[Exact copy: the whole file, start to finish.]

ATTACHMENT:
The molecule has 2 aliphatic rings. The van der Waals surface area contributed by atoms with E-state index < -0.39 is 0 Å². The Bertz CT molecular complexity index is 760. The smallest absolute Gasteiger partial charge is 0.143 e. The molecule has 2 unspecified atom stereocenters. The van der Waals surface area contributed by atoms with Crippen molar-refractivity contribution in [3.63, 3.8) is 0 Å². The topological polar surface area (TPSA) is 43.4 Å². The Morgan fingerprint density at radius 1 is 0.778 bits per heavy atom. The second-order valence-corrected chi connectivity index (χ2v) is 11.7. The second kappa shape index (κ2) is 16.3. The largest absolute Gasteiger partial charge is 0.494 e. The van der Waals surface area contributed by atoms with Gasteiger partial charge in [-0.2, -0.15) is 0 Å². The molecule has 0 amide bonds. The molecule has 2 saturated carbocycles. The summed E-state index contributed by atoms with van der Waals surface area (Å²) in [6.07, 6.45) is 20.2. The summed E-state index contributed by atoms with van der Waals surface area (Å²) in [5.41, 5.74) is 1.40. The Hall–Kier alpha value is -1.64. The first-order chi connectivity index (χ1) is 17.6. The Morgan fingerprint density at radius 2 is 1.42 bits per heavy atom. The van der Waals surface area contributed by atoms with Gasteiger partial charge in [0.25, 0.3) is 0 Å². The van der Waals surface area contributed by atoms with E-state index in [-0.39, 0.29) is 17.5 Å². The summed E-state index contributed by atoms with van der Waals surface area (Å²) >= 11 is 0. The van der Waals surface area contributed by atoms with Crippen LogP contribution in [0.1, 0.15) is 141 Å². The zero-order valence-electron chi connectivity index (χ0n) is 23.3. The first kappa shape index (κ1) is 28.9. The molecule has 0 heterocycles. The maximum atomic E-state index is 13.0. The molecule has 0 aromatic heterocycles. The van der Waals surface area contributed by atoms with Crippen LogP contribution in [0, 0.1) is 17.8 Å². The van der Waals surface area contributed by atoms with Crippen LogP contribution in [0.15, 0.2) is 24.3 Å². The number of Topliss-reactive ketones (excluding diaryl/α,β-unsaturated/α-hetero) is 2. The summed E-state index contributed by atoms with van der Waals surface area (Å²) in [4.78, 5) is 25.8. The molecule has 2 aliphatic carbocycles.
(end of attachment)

The molecule has 2 aliphatic rings. The van der Waals surface area contributed by atoms with E-state index < -0.39 is 0 Å². The Bertz CT molecular complexity index is 760. The smallest absolute Gasteiger partial charge is 0.143 e. The molecule has 2 unspecified atom stereocenters. The van der Waals surface area contributed by atoms with Crippen molar-refractivity contribution in [3.63, 3.8) is 0 Å². The topological polar surface area (TPSA) is 43.4 Å². The Morgan fingerprint density at radius 1 is 0.778 bits per heavy atom. The second-order valence-corrected chi connectivity index (χ2v) is 11.7. The second kappa shape index (κ2) is 16.3. The largest absolute Gasteiger partial charge is 0.494 e. The van der Waals surface area contributed by atoms with Gasteiger partial charge in [-0.2, -0.15) is 0 Å². The molecule has 0 amide bonds. The molecule has 2 saturated carbocycles. The summed E-state index contributed by atoms with van der Waals surface area (Å²) in [6.07, 6.45) is 20.2. The summed E-state index contributed by atoms with van der Waals surface area (Å²) in [5.41, 5.74) is 1.40. The Hall–Kier alpha value is -1.64. The first-order chi connectivity index (χ1) is 17.6. The Morgan fingerprint density at radius 2 is 1.42 bits per heavy atom. The van der Waals surface area contributed by atoms with Gasteiger partial charge in [0.25, 0.3) is 0 Å². The van der Waals surface area contributed by atoms with E-state index in [-0.39, 0.29) is 17.5 Å². The summed E-state index contributed by atoms with van der Waals surface area (Å²) >= 11 is 0. The van der Waals surface area contributed by atoms with Crippen LogP contribution in [0.1, 0.15) is 141 Å². The zero-order valence-electron chi connectivity index (χ0n) is 23.3. The first kappa shape index (κ1) is 28.9. The molecule has 0 heterocycles. The maximum atomic E-state index is 13.0. The molecule has 0 aromatic heterocycles. The van der Waals surface area contributed by atoms with Crippen LogP contribution in [0, 0.1) is 17.8 Å². The van der Waals surface area contributed by atoms with Crippen LogP contribution in [0.15, 0.2) is 24.3 Å². The number of Topliss-reactive ketones (excluding diaryl/α,β-unsaturated/α-hetero) is 2. The summed E-state index contributed by atoms with van der Waals surface area (Å²) in [4.78, 5) is 25.8. The molecule has 2 aliphatic carbocycles.